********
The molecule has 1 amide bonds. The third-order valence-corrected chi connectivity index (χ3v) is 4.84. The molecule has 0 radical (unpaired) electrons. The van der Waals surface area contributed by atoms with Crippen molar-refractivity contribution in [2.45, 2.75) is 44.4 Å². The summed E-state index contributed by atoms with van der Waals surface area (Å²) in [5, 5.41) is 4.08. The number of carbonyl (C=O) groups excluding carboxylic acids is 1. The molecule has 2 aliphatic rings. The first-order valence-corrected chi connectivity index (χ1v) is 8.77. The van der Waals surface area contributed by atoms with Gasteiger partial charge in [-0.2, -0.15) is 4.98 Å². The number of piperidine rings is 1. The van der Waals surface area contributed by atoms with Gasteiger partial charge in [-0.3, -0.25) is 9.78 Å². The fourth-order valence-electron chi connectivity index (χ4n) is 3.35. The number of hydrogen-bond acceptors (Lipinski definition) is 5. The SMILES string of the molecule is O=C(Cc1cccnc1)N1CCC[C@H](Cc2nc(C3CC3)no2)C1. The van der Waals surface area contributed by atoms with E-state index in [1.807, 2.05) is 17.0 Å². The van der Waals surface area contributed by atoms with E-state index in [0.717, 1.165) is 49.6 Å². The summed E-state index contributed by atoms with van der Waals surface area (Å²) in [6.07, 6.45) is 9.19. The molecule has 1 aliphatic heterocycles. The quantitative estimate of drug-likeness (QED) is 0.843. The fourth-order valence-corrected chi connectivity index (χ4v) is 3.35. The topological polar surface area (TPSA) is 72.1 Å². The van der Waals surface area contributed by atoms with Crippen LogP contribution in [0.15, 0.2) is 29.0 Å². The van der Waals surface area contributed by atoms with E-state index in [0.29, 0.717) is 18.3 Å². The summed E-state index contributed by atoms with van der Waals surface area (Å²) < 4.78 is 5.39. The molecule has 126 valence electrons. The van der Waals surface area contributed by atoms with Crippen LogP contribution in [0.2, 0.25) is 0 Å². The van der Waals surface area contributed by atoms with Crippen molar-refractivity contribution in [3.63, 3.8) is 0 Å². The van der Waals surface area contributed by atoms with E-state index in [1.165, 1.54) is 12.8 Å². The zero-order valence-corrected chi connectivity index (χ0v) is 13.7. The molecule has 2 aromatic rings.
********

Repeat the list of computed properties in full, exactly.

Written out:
The molecule has 1 amide bonds. The third-order valence-corrected chi connectivity index (χ3v) is 4.84. The molecule has 0 radical (unpaired) electrons. The van der Waals surface area contributed by atoms with Crippen molar-refractivity contribution in [2.45, 2.75) is 44.4 Å². The summed E-state index contributed by atoms with van der Waals surface area (Å²) in [5, 5.41) is 4.08. The number of carbonyl (C=O) groups excluding carboxylic acids is 1. The molecule has 2 aliphatic rings. The first-order valence-corrected chi connectivity index (χ1v) is 8.77. The van der Waals surface area contributed by atoms with Gasteiger partial charge in [-0.2, -0.15) is 4.98 Å². The number of piperidine rings is 1. The van der Waals surface area contributed by atoms with Gasteiger partial charge in [-0.3, -0.25) is 9.78 Å². The fourth-order valence-electron chi connectivity index (χ4n) is 3.35. The number of hydrogen-bond acceptors (Lipinski definition) is 5. The SMILES string of the molecule is O=C(Cc1cccnc1)N1CCC[C@H](Cc2nc(C3CC3)no2)C1. The van der Waals surface area contributed by atoms with E-state index in [1.807, 2.05) is 17.0 Å². The van der Waals surface area contributed by atoms with E-state index in [0.717, 1.165) is 49.6 Å². The summed E-state index contributed by atoms with van der Waals surface area (Å²) in [6.07, 6.45) is 9.19. The molecule has 1 aliphatic heterocycles. The quantitative estimate of drug-likeness (QED) is 0.843. The fourth-order valence-corrected chi connectivity index (χ4v) is 3.35. The topological polar surface area (TPSA) is 72.1 Å². The van der Waals surface area contributed by atoms with Crippen LogP contribution in [0.15, 0.2) is 29.0 Å². The van der Waals surface area contributed by atoms with E-state index in [0.29, 0.717) is 18.3 Å². The summed E-state index contributed by atoms with van der Waals surface area (Å²) < 4.78 is 5.39. The molecule has 126 valence electrons. The van der Waals surface area contributed by atoms with Crippen LogP contribution in [0.2, 0.25) is 0 Å². The van der Waals surface area contributed by atoms with Crippen molar-refractivity contribution in [3.63, 3.8) is 0 Å². The van der Waals surface area contributed by atoms with E-state index in [1.165, 1.54) is 12.8 Å². The zero-order valence-corrected chi connectivity index (χ0v) is 13.7. The molecule has 2 aromatic rings.